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Information Literacy Modules
  • What is a magazine?

    Magazines are published regularly (periodically). A magazine is intended for a general audience and contains:

    • Articles written for non-experts
    • Analysis of current events
    • Personal narratives and opinions
    • Interviews of well-known people
    • Reviews of products, movies, and performances

  • How does a magazine differ from a journal?

    A print magazine's design is colorful and appealing:

    • Interesting layouts with graphical elements
    • Advertisements
    • Photos, charts and other illustrations
    • Short paragraphs with headings
    • Sidebars

  • How does a magazine's writing style differ from a journal's?

    A magazine is written to interest readers and keep them reading:

    • Does the article have a catchy title?
    • Is the topic of general interest?
    • Is the writing style informal?
    • Are sources usually attributed within the text (i.e., no bibliography)?

  • How do I recognize a magazine in a database?

    Look for tip-off words in the title like:

    • Magazine
    • Digest
    • Illustrated
    • Popular
    • Weekly
    • Names of popular interests or hobbies (e.g., sports, games, science)
    • Target audience (e.g., consumer, teens, New York )

  • What database clues tell me it's a magazine?

    • Are color illustrations noted, even if they're not included?
    • Can I see a pdf of the print layout?

  • What if I'm still not sure it's a magazine?

    Search the publication's name. Does Google's search snippet include the word magazine?

  • How else can I determine if my source is a magazine?

    Go to the periodical's website:

    • Are the Web graphics and content typical of a magazine?
    • If there's a print version, does it look like a magazine?
    • Does the publisher call it a magazine (see "About" and "Press Information")?
    • Is there a cover price so that single issues can be sold?
    • Does an annual subscription cost under $100?

    What instructions are given to prospective writers?

    • Are authors told to write for a general audience?
    • Are manuscripts approved by editors (not peer reviewers)?

  • What if there's conflicting evidence?

    Weigh the information, and then use your judgment.

    For example, The Economist calls itself a newspaper. However, most evidence points to a magazine:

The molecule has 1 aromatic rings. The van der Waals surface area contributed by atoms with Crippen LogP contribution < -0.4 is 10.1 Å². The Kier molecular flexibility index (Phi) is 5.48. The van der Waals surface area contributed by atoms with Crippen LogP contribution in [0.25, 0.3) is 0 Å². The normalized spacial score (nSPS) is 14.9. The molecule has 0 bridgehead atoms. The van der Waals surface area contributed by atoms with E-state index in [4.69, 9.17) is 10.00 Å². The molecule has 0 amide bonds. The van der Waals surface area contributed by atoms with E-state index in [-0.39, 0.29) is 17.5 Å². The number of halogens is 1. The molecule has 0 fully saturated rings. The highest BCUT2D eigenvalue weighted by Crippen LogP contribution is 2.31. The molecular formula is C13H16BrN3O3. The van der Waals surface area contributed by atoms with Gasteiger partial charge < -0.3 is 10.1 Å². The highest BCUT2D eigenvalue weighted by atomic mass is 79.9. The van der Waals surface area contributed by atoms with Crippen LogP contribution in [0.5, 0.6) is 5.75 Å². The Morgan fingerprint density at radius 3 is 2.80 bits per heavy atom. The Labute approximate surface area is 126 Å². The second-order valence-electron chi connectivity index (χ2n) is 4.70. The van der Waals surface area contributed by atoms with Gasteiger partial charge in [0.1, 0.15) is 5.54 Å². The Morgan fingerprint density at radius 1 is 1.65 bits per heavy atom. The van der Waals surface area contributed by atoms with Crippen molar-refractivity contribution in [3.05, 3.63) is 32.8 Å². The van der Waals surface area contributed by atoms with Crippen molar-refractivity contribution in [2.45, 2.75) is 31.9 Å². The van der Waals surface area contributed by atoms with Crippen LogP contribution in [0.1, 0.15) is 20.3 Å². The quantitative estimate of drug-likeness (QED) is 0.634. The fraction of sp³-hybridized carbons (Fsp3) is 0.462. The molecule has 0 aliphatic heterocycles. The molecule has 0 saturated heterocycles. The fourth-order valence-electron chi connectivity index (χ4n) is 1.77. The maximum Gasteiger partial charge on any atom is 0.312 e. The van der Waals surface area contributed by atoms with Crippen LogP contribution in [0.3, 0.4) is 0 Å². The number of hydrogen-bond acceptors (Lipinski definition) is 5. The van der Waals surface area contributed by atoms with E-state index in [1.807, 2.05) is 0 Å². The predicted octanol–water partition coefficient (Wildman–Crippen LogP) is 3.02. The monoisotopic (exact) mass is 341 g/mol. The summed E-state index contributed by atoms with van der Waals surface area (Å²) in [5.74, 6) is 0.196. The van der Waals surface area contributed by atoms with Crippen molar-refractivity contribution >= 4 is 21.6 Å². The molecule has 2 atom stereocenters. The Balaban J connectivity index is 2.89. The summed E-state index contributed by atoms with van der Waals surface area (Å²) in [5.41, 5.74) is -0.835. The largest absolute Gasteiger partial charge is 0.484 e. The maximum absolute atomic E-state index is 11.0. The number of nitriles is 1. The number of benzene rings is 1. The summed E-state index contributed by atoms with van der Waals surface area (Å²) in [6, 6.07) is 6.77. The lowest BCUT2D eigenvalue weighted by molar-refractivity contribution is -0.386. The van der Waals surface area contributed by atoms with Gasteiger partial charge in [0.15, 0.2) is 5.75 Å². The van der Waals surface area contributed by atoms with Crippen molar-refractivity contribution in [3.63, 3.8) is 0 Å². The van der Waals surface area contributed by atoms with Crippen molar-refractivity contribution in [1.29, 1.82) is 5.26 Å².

• Colorful layout and graphics
    • Weekly publication
    • Articles summarize the news, rather than report daily events

  • Does this article have the information I need?

    Test for relevance before you take notes:

    • Preview the subject terms (Click on related terms to find other sources.)
    • Read the abstract
    • Skim the article's headings and sidebars

    Always check: Does this add something new to my research?

  • How do I evaluate an article's currency?

    Check the date of publication.

    Tip: The most recent article isn't necessarily better or more correct. However, by noticing dates and sources, you can track a controversy across a period of time and/or from various perspectives.

  • How do I evaluate a contributor's authority?

    A contributor's expertise and credentials should relate to your subject. A credible author may:

    • Write about this topic regularly
    • Have first-hand knowledge of a person
    • Have seen or participated in an event
    • Have a degree in this field
    • Do research on this topic
    • Work in a related field

  • How do I evaluate an article's credibility?

    Fact-check: Verify the accuracy of the evidence.

    • Click on hyperlinks to read additional information.
    • Are the author's sources relevant and the quotes accurate?
    • Is data "cherry picked" or are statistics from other sources presented truthfully?

    Corroborate: Compare information from different media (e.g., journals, reports, newspapers, blogs) to gather diverse viewpoints.

  • How do I evaluate the author's argument?

    Logic: Evaluate the strength of the argument.

    • Does the evidence support the writer's claims?
    • Do the author's conclusions follow logically from the analysis?

    What is the author's rhetorical purpose (e.g., persuade, inform, describe)?

    • Does the author's word choice and language expose this goal?
    • Is more than one viewpoint fully represented and fairly considered?

    How does this source fit?

    • Does this add a different point of view?
    • Does this make sense, given what I already know?

  • How do I cite a magazine article?

    Gather elements for your citation from the database record or print magazine.

    • Title
    • Author
    • Pages
    • Magazine name
    • Publication month, day and year